A custom survey measured the process maturity involved in planning, implementing, and evaluating online offerings that reflected the principles of Ignatian Pedagogy.

From Volume 49 Number 4 | July–September 2021

Abstract: The purpose of the research was to observe process maturity associated with the design and development of mission-aligned online academic programs at Jesuit institutions in the United States. Twenty of the twenty-seven American Jesuit institutions were represented, including respondents who were most responsible for implementing the process used to design and develop online courses and programs. A custom survey was created to measure the process maturity involved in planning, implementing, and evaluating the design and development. The research design focused on narrative analysis of each institutional mission, which identified themes and keywords that were included in the custom survey.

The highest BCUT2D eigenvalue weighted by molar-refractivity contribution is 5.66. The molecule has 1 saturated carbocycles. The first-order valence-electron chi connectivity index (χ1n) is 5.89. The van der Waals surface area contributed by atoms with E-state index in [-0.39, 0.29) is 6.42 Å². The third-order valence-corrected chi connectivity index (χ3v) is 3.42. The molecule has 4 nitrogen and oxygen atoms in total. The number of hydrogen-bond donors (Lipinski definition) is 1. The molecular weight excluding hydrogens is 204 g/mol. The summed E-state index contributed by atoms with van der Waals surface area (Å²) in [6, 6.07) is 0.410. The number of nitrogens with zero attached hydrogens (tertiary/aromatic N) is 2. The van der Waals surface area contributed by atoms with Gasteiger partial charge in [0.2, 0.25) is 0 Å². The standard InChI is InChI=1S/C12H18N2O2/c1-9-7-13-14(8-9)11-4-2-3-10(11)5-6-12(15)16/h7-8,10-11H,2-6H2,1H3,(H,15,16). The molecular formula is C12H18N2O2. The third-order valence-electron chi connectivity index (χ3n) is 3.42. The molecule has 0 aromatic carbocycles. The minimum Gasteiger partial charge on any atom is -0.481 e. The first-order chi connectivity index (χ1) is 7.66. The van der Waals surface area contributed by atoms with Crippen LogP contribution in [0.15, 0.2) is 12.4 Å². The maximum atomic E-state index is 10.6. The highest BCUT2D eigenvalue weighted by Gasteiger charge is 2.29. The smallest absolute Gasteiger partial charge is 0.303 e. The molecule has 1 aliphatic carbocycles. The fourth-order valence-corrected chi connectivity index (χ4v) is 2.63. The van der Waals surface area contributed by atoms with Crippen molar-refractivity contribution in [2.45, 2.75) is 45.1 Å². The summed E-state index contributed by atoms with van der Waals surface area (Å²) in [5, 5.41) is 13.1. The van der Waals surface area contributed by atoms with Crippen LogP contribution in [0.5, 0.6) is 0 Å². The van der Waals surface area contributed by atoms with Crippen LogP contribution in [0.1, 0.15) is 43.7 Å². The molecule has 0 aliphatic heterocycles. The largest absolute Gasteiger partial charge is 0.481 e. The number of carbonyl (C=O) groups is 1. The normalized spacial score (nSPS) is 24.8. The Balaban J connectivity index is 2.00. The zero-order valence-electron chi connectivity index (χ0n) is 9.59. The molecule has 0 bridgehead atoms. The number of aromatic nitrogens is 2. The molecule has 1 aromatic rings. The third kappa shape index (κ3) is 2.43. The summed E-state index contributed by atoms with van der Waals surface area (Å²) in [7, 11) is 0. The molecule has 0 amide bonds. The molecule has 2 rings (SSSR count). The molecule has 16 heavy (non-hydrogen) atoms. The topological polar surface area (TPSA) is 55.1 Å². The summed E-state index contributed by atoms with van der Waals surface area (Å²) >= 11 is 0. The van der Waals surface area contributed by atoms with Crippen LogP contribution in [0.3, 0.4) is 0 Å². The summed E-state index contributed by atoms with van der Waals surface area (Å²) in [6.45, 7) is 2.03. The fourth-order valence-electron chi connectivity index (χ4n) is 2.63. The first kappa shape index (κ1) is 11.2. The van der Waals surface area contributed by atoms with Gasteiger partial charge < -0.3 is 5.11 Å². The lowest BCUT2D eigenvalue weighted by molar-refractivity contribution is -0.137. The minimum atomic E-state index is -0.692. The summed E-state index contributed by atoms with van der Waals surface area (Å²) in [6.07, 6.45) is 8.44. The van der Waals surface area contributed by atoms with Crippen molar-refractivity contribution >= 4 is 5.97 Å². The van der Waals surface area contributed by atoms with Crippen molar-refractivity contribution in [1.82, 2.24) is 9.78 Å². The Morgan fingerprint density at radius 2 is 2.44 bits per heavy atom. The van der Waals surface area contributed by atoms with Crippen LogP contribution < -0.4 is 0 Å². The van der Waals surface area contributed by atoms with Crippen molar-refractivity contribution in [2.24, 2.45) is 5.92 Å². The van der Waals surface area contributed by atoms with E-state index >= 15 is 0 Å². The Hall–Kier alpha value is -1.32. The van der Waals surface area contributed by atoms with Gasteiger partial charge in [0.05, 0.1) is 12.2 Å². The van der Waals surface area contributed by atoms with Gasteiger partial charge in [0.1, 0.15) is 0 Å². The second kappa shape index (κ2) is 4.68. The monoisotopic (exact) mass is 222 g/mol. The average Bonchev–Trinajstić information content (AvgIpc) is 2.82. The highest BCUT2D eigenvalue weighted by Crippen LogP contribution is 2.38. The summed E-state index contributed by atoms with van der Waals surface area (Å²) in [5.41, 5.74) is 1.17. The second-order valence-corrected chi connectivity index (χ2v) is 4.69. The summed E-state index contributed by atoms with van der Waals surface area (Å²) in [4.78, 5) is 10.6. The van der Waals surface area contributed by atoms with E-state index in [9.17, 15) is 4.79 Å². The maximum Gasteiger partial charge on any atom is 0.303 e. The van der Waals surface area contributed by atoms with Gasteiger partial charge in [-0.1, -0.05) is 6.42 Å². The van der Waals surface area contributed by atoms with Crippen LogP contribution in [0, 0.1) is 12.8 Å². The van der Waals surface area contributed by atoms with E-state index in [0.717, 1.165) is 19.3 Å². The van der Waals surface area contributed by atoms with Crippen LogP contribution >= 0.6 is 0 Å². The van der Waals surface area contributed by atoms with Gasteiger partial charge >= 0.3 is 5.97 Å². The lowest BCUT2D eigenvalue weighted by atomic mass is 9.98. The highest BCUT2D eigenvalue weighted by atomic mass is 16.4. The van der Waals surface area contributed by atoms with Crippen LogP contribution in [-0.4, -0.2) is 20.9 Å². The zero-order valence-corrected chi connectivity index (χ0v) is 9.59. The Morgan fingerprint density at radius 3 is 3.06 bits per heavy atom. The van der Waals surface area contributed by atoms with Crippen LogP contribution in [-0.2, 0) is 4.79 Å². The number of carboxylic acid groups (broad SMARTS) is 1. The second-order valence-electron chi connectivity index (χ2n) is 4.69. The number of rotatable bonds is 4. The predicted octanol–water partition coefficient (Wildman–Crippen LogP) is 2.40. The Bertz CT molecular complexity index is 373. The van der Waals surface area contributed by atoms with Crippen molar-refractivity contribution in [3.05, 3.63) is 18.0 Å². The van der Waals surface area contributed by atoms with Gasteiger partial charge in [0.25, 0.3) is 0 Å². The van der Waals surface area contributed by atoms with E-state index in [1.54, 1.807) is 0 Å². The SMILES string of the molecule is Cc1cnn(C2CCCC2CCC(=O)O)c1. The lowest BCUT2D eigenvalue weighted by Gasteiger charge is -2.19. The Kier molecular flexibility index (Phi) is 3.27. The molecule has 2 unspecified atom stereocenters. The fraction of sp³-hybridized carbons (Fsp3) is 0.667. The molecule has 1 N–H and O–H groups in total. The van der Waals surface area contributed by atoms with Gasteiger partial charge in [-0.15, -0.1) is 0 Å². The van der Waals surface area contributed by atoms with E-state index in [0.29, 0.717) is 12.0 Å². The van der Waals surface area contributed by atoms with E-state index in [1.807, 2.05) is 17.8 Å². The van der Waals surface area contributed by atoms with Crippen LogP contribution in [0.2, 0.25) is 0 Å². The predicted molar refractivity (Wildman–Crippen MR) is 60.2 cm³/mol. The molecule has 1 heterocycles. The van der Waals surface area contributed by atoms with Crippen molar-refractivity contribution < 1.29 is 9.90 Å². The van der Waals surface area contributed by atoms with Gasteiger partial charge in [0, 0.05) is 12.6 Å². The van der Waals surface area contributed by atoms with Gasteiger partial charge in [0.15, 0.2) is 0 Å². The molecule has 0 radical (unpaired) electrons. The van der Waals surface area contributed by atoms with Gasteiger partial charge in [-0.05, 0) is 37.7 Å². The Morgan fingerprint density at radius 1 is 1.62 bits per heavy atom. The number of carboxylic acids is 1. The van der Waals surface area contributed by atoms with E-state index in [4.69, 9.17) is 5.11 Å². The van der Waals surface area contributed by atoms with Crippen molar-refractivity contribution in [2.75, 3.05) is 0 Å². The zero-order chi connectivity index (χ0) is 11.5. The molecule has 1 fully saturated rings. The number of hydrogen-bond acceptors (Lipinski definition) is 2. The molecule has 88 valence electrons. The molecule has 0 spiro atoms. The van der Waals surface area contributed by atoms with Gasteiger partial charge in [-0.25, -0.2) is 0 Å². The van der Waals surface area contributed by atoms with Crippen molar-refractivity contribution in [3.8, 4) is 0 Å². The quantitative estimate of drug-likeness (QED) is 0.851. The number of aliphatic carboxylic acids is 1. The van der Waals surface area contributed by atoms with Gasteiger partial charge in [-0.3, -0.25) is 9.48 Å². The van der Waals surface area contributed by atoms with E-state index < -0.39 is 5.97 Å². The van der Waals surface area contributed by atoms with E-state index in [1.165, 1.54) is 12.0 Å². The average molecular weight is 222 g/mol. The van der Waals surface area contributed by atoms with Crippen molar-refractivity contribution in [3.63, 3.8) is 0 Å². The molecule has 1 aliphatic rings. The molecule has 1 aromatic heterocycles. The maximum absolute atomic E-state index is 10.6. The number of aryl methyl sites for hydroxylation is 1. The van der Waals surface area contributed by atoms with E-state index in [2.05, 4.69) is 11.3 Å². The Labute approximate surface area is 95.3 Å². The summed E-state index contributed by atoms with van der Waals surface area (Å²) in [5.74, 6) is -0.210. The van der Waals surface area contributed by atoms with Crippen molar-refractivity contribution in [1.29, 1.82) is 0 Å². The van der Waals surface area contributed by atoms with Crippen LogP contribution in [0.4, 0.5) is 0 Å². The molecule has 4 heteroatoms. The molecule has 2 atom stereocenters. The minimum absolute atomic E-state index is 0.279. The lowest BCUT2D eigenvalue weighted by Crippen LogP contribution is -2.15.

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TaP Into SCUP

Published
April 15, 2021

Advancing Institutional Sexual Violence Prevention Education Through Faculty Research: Part 2

A Perspective From a Department Chair

Professor Armstrong describes the college's particular interest in sexual assault prevention and highlights the critical role that academic department chairs can play in designing institutional research partnerships that support faculty interests as well as the institution's.